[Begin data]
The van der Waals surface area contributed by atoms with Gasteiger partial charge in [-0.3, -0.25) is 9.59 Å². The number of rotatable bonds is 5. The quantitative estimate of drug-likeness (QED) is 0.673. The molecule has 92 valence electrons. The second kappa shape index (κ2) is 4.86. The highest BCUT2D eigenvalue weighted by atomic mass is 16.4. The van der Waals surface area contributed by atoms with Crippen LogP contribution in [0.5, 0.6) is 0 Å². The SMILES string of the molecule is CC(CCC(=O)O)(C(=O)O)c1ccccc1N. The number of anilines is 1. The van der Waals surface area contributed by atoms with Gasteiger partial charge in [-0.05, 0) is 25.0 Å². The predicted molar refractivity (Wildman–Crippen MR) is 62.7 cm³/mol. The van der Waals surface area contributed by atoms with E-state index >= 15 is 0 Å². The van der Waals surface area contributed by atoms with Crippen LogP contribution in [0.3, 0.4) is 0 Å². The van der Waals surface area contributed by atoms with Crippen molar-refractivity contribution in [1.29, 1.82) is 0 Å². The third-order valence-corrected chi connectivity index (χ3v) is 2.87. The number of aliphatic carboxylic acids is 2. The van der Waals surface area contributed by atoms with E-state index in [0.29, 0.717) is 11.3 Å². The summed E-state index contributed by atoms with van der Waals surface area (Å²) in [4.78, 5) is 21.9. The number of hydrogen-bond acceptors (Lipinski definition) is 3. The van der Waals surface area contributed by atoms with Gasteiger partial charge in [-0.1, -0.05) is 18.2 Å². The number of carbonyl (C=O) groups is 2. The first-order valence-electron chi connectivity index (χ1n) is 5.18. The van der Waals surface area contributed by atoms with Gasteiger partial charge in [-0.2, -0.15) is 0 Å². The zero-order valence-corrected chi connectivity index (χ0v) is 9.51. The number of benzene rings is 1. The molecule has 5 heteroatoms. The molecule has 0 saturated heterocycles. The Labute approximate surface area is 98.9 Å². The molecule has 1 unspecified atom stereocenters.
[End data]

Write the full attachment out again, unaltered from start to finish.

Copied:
The van der Waals surface area contributed by atoms with Gasteiger partial charge in [-0.3, -0.25) is 9.59 Å². The number of rotatable bonds is 5. The quantitative estimate of drug-likeness (QED) is 0.673. The molecule has 92 valence electrons. The second kappa shape index (κ2) is 4.86. The highest BCUT2D eigenvalue weighted by atomic mass is 16.4. The van der Waals surface area contributed by atoms with Crippen LogP contribution in [0.5, 0.6) is 0 Å². The SMILES string of the molecule is CC(CCC(=O)O)(C(=O)O)c1ccccc1N. The number of anilines is 1. The van der Waals surface area contributed by atoms with Gasteiger partial charge in [-0.05, 0) is 25.0 Å². The predicted molar refractivity (Wildman–Crippen MR) is 62.7 cm³/mol. The van der Waals surface area contributed by atoms with E-state index >= 15 is 0 Å². The van der Waals surface area contributed by atoms with Crippen LogP contribution in [0.3, 0.4) is 0 Å². The van der Waals surface area contributed by atoms with Crippen molar-refractivity contribution in [1.29, 1.82) is 0 Å². The third-order valence-corrected chi connectivity index (χ3v) is 2.87. The number of aliphatic carboxylic acids is 2. The van der Waals surface area contributed by atoms with E-state index in [0.29, 0.717) is 11.3 Å². The summed E-state index contributed by atoms with van der Waals surface area (Å²) in [4.78, 5) is 21.9. The number of hydrogen-bond acceptors (Lipinski definition) is 3. The van der Waals surface area contributed by atoms with Gasteiger partial charge in [-0.1, -0.05) is 18.2 Å². The number of carbonyl (C=O) groups is 2. The first-order valence-electron chi connectivity index (χ1n) is 5.18. The van der Waals surface area contributed by atoms with Gasteiger partial charge in [-0.2, -0.15) is 0 Å². The zero-order valence-corrected chi connectivity index (χ0v) is 9.51. The number of benzene rings is 1. The molecule has 5 heteroatoms. The molecule has 0 saturated heterocycles. The Labute approximate surface area is 98.9 Å². The molecule has 1 unspecified atom stereocenters.